Law allowing Connecticut citizens to sue police for egregious violations goes into effect July 1

George Floyd's murder led to a major overhaul of police rules in Connecticut.

News 12 Staff

Apr 21, 2021, 5:06 PM

Updated 1,087 days ago


George Floyd's murder led to a major overhaul of police rules in Connecticut.
After Floyd's murder, thousands took to Connecticut's streets and lawmakers passed sweeping police reforms.
Some changes started immediately - it's now easier to decertify police officers for excessive force or racial profiling.
Towns can form civilian review boards with subpoena power, and officers must get a behavioral health assessment every five years.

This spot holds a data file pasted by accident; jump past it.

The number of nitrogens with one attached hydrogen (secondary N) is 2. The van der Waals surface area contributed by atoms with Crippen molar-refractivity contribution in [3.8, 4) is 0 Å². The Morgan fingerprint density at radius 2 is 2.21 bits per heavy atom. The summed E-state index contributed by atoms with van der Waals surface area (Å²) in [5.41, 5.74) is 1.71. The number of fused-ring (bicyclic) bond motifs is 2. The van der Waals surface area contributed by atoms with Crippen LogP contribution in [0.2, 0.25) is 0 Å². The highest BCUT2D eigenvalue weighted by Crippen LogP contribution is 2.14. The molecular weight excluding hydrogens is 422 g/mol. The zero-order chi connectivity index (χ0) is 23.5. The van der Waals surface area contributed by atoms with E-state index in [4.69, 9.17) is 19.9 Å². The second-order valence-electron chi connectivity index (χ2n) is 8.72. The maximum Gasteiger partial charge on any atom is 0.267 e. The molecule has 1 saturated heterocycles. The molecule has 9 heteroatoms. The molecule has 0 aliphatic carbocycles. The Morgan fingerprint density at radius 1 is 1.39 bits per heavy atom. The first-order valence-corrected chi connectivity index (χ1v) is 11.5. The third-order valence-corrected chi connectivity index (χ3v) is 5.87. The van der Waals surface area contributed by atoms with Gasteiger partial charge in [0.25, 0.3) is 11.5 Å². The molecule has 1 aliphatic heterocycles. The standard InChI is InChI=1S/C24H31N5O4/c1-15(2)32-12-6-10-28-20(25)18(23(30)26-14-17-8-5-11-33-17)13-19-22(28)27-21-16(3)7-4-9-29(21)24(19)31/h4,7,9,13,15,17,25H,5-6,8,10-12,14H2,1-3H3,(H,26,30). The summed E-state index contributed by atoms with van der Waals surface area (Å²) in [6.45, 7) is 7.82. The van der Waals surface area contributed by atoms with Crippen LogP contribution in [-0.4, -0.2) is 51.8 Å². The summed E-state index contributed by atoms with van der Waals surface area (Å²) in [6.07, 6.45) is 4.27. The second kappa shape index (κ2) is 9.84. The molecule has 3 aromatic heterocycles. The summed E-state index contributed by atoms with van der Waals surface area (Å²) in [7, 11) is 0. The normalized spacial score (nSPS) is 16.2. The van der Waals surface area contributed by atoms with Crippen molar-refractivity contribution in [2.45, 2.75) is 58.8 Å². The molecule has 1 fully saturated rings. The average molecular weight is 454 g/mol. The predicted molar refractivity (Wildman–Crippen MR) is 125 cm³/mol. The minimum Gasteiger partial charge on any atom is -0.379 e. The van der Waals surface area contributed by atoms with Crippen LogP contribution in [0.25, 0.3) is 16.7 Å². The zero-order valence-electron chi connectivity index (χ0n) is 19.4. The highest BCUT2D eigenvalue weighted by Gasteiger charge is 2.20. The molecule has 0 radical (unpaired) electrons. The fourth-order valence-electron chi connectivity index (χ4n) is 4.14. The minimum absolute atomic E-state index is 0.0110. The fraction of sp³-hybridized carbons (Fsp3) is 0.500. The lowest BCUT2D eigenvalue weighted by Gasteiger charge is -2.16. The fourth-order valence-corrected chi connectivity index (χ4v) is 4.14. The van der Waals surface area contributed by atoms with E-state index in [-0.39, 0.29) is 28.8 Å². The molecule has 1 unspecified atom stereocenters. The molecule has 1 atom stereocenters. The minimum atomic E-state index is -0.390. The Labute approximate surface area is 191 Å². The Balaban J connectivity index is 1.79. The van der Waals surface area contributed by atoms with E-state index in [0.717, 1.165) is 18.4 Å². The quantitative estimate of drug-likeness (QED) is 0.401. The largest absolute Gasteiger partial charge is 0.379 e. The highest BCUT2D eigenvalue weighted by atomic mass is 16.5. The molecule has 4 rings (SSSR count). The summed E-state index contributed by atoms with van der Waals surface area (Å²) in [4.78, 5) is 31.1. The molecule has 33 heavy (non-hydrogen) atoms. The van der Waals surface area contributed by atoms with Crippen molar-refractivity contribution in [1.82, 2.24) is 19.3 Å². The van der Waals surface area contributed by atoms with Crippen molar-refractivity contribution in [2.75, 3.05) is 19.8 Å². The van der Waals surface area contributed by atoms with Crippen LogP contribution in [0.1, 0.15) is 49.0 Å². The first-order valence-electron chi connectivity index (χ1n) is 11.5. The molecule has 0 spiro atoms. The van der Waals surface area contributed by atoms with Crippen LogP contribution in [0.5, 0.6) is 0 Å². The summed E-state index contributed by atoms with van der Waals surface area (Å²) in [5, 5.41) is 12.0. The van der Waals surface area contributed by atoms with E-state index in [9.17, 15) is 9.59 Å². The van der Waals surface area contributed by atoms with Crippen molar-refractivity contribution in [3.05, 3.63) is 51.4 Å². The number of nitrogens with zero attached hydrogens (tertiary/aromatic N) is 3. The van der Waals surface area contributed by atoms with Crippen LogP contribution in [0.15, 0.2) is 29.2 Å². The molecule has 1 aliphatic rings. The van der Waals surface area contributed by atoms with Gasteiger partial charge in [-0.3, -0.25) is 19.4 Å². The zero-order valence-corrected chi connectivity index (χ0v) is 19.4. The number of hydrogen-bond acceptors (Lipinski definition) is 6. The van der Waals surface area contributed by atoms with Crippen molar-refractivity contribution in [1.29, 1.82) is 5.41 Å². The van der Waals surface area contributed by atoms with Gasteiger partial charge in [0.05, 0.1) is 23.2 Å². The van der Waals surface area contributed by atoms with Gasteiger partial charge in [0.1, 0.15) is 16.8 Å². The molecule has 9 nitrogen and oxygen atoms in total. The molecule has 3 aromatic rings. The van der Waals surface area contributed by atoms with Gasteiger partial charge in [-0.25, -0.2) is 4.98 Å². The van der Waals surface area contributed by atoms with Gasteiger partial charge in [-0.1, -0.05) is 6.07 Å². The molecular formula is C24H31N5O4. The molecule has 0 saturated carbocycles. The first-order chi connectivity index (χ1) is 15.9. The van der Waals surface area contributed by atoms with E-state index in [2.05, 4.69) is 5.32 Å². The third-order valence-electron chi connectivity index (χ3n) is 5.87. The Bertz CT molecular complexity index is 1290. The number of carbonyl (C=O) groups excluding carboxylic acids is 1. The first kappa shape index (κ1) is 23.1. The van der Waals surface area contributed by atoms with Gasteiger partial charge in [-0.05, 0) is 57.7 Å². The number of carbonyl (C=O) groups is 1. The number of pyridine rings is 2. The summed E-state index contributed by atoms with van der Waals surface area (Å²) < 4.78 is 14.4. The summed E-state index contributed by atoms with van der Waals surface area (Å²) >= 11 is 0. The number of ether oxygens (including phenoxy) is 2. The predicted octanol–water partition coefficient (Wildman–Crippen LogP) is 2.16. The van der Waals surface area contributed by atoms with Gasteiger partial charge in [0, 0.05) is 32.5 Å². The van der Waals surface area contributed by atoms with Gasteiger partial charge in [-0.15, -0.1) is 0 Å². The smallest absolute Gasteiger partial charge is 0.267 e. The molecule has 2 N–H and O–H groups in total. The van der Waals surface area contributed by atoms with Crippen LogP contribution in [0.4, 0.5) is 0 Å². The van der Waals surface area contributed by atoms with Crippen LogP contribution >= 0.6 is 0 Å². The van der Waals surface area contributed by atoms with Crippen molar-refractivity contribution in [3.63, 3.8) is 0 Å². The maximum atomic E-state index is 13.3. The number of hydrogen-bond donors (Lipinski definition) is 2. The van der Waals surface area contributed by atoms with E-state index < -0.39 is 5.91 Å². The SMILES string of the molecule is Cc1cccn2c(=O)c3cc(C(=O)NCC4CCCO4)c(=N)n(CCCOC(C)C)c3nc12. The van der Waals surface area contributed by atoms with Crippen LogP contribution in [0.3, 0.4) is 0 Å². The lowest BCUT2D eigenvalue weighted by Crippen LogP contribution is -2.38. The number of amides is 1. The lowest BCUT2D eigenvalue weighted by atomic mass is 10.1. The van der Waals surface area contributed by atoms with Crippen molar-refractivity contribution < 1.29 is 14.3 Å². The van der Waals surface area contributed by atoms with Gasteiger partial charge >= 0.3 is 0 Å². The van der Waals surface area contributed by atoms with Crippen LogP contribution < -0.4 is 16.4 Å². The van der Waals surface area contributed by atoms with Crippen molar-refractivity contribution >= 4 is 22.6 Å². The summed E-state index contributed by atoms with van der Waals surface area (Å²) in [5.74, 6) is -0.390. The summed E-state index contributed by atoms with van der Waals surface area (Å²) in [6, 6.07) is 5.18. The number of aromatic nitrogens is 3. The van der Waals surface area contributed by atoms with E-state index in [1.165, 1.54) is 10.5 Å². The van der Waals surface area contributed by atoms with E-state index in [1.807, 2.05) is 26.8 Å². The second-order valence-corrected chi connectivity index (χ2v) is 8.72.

"This is about a system and individuals within a system who need to be cleaned out. And this is the first step," state Sen. Doug McCrory says.
If police officers witness excessive force, they now must report it.
But there's still work to be done.
A new inspector general is supposed to investigate police shootings, but no one's been hired yet. New limits on chokeholds were recently delayed until 2022, but the big change comes on July 1 when citizens will finally be able to sue individual police officers.
The officer will only have to pay if they're found guilty of an egregious violation.
Last summer, the head of Stamford's police union predicted a wave of retirements.
"I'm hearing that every day. As soon as this law started coming out, I started receiving text messages, phone calls from some of our officers going, 'I guess it's time to leave," Sgt. Kris Engstrand President of the Stamford Police Union says.

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